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Serendipity can sometimes be an important factor in the energy and resources market, and it is a word that easily describes Frontier Energy’s (ASX:FHE) plans for an upcoming solar farm – which is set to become one of the largest renewable energy projects in Australia at a time when demands is peaking, and other energy providers are coming off the grid.

Last month, Frontier unveiled a definitive feasibility study (DFS) for its Waroona Renewable Energy Project, which showed the latter to have a potential lifespan of 30 years, and a strong financial return – with payback of just under six years, and profit of $68 million per year for the first five years (and $63 million over the first ten).

The project’s initial capital cost totals $304 million.

The strength of the feasibility study means Frontier is now ready to move towards an FID (Financial Investment Decision) by halfway through this year, and a planned first production in 2026 or 2027.

Located 120 kilometres from Perth, the project’s viability is partly built on proximity to the Landwehr Electricity Terminal, which connects to Western Australia’s main electricity network, the South West Interconnected System (SWIS).

But it is also based on the production model itself, which at Stage One is built around a 120-megawatt direct current (MWdc) solar farm with an integrated four-hour 80MW battery storage.

A unique project with strong energy potential for clean energy production

In its first year, Waroona’s solar energy generation forecast is for 258 gigawatt hours (GWh), with 119GWh sold through the battery during peak periods, and 115GWh discharged from direct solar generation (the daytime market) into the WA Wholesale Electricity Market (WEM).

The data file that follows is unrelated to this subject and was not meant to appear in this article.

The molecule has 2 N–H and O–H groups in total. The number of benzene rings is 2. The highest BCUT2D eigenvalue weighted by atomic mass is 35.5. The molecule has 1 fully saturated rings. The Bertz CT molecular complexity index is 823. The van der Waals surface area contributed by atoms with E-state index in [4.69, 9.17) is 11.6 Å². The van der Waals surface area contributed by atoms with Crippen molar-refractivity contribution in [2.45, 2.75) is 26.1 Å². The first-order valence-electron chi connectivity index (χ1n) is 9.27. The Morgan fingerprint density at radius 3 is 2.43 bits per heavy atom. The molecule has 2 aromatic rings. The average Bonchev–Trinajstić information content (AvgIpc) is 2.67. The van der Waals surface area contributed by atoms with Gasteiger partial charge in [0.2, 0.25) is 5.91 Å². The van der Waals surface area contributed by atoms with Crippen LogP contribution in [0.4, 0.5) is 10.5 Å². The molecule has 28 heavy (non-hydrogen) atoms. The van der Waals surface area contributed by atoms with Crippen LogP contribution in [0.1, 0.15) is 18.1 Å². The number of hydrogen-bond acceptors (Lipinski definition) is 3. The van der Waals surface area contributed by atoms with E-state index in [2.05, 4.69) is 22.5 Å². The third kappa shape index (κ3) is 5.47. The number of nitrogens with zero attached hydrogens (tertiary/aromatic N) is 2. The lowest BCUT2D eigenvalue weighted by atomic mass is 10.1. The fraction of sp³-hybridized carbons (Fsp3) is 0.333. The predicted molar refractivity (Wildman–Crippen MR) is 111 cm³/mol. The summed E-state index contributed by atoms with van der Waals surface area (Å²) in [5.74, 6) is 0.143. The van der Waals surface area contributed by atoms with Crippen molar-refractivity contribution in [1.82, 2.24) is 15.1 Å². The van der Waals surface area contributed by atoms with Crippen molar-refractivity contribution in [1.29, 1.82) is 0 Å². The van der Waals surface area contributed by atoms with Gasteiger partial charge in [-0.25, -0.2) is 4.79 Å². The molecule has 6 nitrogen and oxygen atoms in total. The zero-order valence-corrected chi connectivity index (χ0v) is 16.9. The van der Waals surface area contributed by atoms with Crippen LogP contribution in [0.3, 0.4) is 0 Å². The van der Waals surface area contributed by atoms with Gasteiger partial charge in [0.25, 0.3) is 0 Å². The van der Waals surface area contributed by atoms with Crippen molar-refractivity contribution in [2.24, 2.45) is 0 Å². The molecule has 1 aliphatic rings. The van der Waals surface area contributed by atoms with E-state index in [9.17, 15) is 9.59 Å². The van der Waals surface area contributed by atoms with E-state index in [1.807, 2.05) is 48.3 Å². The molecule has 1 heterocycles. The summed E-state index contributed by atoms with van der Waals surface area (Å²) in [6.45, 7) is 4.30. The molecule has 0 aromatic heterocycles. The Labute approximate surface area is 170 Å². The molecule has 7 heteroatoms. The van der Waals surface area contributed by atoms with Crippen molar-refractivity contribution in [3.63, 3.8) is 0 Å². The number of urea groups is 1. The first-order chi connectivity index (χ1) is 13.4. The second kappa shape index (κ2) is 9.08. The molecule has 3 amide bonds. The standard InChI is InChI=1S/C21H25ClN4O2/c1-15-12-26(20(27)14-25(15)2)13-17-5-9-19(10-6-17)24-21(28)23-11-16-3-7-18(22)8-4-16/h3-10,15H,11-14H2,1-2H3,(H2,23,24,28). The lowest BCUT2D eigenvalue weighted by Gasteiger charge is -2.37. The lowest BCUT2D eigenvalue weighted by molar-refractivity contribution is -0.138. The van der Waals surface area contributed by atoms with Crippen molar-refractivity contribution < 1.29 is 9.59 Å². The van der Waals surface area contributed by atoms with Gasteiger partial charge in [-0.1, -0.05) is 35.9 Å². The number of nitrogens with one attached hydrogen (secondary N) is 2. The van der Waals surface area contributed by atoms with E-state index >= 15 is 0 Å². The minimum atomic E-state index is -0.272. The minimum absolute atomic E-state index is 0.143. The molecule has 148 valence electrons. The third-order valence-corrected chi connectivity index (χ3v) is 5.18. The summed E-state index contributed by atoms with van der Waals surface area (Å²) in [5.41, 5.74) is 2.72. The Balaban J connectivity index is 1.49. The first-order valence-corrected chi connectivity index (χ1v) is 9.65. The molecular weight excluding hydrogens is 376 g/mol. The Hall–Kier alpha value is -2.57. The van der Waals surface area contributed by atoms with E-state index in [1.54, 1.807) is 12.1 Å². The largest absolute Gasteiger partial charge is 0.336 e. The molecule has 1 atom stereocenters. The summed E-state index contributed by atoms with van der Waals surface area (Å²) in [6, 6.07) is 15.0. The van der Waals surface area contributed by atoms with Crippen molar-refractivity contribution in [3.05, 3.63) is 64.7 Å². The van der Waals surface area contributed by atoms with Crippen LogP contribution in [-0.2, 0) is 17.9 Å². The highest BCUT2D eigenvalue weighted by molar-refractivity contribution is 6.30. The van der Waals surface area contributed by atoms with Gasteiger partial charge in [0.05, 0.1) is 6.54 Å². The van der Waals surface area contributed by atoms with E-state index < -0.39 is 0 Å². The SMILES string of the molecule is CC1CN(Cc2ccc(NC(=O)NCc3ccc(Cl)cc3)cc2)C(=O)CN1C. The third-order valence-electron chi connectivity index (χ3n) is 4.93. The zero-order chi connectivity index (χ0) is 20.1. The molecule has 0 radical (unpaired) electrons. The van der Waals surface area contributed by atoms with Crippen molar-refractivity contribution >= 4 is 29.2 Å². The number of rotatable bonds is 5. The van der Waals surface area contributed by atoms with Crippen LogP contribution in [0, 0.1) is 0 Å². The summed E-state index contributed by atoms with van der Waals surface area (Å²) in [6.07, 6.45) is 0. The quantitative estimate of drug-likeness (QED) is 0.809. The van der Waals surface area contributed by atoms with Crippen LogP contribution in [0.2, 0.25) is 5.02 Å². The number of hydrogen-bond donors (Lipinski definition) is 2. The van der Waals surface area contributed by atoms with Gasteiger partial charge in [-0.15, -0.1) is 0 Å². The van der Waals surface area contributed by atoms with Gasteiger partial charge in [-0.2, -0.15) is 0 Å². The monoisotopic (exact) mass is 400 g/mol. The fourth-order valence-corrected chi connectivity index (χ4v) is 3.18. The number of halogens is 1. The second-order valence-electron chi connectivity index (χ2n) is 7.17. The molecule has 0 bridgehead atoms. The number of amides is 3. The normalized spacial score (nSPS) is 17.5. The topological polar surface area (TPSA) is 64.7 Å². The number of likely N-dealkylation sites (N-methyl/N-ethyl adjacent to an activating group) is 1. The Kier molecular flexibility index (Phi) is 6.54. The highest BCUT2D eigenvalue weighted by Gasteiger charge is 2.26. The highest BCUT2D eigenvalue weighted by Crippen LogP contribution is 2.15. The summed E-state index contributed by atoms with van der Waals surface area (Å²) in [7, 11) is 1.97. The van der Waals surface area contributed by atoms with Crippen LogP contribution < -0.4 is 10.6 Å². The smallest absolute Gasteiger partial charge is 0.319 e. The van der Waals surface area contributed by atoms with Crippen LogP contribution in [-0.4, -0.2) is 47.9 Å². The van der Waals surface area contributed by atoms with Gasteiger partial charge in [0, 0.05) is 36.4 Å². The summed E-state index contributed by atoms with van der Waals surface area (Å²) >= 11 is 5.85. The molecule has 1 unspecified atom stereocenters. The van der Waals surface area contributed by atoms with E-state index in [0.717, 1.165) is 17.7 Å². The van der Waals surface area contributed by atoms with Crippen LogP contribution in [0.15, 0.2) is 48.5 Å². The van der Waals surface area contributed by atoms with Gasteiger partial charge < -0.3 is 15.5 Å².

The average energy price forecast over the life of Waroona is $143 per MWh (peak periods) and $80MWh (solar price), in line with 2023 actual prices on the WEM.

Frontier’s CEO Adam Kiley said the study showed the company’s potential as a near-term renewable energy producer for WA, and one of the largest in Australia further into the future.

“Australia has a number of very large-scale projects which are planned in the future, most of them are around a gigawatt. The difference between us and them is that they’re a long way off for actually coming through,” he said.

“Stage one is 120 megawatts, with an 80-megawatt four-hour battery. With the network connections that access two grid connections.”

“We have the potential to put on, at some time in the future, over a gigawatt of renewable energy onto the grid. If you look at just the land we own at the moment, that’s about 400 megawatts of solar.”

Meeting a growing demand

The project could not be coming at a better time, Mr Kiley added, given the increased energy demand in Western Australia – where the top six operational demand peaks ever recorded in the state’s main grid all happened between January 31 and Feb 19 this year.

Not to mention a lack of renewable energy projects in the works, and the state’s plan to close down coal-fired power stations in Collie beginning in 2025, with a complete shutdown by 2029.

“At the moment Collie provides about 25 to 30 percent of our energy, so that’s largely going to be gone over the next number of years, at the same time that the market’s increasing,” Mr Kiley said.